Beyond Vehicle Tracking

A quick Google search will promptly display the various offerings of the vehicle tracking industry. For many years already, the industry has realised that vehicle tracking is a very basic function of GPS units and have since been evolving offerings to maximise the potential of various tracking units. These offerings are very clear in the Twitterverse, with results such as ‘worried about your spouse being unfaithful’, ‘Protect employees and assets’ and ‘Do you know where your staff have been today’ highlights how customer needs have greatly influenced the technological advancements of the industry.

So, while these new innovations are trending, the powers that be are picking up what society is putting down. Vehicle management is simpler than ever before and vehicle administration is effective and efficient, managed straight from a smartphone. While telematics customers have been enjoying this functionality for some time already, the Obama administration has been giving some thought to telematics data and its use to tax drivers according to mileage travelled. Although the idea received much resistance, Secretary Ray LaHood termed it an idea “we should look at.”

More than one use of tracking units is clear for government. Consider the Boston Bombings and how the built-in tracking unit in the hijacked vehicle led police to the suspects through the instant activation of the tracking unit. Although reports from ‘Danny’, the vehicle owner, identify the use of a smartphone to locate the suspects, it has emerged that the Stolen Vehicle Location function of the vehicle was the main tool in the success of the arrest. This device and its GPS technology led to the interception of the suspects; one of which was fatally wounded in a gun battle and the arrest of the other, thwarting any further plans of terrorism. Proactive, timeous, efficient and simple, tracking units offer a multitude of uses on a global scale to individuals, law enforcement and to government.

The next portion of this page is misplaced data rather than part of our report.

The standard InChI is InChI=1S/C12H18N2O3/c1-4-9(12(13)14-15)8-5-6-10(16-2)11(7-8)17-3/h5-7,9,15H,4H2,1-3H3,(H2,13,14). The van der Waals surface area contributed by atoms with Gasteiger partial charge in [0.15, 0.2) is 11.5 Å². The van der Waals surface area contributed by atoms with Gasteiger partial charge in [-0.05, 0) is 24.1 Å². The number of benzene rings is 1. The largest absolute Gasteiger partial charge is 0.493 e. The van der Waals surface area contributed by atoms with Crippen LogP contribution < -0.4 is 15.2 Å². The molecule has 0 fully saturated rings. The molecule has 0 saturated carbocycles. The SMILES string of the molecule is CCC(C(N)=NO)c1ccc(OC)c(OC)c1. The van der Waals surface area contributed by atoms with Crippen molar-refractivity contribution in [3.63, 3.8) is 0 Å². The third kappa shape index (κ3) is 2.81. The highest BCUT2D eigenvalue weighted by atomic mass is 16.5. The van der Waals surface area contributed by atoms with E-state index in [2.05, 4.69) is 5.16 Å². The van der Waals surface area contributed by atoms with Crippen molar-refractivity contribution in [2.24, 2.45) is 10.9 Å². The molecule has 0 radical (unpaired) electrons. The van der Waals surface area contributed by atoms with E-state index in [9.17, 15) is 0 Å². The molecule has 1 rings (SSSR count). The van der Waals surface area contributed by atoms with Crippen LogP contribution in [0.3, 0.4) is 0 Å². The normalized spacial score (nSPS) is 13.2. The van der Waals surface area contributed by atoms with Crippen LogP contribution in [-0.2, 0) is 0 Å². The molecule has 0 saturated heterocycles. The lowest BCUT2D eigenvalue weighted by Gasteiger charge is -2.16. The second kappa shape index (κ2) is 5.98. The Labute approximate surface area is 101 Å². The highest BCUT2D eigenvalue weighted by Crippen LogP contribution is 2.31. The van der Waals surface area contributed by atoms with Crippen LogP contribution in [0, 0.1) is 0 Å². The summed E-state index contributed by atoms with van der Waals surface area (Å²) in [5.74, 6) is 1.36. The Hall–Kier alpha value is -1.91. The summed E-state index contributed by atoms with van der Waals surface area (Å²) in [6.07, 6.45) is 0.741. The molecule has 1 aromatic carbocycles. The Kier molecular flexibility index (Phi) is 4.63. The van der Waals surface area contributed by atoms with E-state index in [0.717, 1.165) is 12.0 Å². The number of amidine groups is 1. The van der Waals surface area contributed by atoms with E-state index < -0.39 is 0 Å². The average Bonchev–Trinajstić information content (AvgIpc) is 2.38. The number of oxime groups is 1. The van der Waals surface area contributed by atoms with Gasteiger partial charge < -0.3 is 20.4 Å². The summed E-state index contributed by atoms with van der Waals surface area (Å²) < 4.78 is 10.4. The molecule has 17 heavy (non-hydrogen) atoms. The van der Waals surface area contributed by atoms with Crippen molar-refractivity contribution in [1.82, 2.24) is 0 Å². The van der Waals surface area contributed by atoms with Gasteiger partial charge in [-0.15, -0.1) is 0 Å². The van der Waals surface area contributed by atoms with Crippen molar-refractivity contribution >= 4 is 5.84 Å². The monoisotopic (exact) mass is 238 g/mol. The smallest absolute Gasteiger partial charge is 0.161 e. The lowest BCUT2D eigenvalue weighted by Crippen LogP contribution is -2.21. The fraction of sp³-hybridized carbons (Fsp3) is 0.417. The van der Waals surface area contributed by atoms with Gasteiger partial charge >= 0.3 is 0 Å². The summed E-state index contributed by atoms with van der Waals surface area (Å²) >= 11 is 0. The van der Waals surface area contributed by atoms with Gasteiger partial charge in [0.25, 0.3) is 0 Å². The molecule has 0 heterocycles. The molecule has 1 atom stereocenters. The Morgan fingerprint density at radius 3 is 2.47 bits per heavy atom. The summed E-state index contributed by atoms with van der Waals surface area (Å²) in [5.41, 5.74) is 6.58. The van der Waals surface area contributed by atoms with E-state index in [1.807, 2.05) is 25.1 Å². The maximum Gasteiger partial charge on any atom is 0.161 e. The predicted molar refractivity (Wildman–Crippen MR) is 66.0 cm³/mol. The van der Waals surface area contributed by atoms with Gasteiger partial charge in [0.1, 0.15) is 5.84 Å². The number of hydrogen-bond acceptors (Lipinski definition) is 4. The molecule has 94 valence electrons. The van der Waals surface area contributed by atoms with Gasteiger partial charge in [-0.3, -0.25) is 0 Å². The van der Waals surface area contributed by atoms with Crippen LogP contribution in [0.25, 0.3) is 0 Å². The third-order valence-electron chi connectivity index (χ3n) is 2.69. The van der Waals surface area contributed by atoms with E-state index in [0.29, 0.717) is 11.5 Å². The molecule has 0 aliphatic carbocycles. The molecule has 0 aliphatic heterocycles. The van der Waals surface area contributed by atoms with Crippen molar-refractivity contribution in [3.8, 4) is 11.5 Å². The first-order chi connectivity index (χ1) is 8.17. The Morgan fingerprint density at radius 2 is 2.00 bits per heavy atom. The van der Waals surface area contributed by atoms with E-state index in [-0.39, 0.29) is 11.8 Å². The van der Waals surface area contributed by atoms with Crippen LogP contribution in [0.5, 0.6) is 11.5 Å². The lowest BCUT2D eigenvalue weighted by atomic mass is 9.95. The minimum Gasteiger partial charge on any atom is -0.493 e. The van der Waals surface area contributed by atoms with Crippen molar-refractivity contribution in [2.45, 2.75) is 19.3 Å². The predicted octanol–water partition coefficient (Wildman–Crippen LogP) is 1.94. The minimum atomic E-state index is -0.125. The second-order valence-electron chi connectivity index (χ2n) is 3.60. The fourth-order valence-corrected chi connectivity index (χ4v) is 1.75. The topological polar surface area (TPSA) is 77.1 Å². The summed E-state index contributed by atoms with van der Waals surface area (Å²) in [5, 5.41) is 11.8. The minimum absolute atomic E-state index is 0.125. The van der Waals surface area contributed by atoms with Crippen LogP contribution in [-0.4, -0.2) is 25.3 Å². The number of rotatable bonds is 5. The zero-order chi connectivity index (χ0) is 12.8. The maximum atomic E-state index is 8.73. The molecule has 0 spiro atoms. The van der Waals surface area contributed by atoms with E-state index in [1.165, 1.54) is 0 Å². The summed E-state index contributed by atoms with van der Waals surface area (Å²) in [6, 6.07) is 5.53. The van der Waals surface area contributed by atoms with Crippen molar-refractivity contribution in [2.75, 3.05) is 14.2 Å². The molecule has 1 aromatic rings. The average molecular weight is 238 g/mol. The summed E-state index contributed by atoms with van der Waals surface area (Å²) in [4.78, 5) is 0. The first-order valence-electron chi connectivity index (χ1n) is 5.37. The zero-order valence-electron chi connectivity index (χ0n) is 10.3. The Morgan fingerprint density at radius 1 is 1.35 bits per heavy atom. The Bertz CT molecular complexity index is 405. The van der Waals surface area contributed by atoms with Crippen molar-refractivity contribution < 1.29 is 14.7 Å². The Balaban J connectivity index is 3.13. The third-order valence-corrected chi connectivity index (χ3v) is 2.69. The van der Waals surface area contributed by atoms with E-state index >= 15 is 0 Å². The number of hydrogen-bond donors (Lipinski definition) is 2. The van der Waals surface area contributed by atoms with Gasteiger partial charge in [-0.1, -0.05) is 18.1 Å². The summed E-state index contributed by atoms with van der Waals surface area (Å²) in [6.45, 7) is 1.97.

Now this does paint an entirely new picture. Tracking of people and possessions is no longer the most valuable offering of the industry, now the promise of personal safety is a core contribution, both on and off the road. It stands to reason that government and police officials are exploring new ways of maximising the uses of telematics data, undoubtedly to soon lead to highly productive partnerships. While the industry values its customers and the politicians value their citizens, consumers still fear the security of their personal information. This information, in the right hands, is able to offer protection above and beyond four doors and a little glass, giving new meaning to safety you can feel – on a global scale. The telematics train is leaving the station and it’s time to get on-board.

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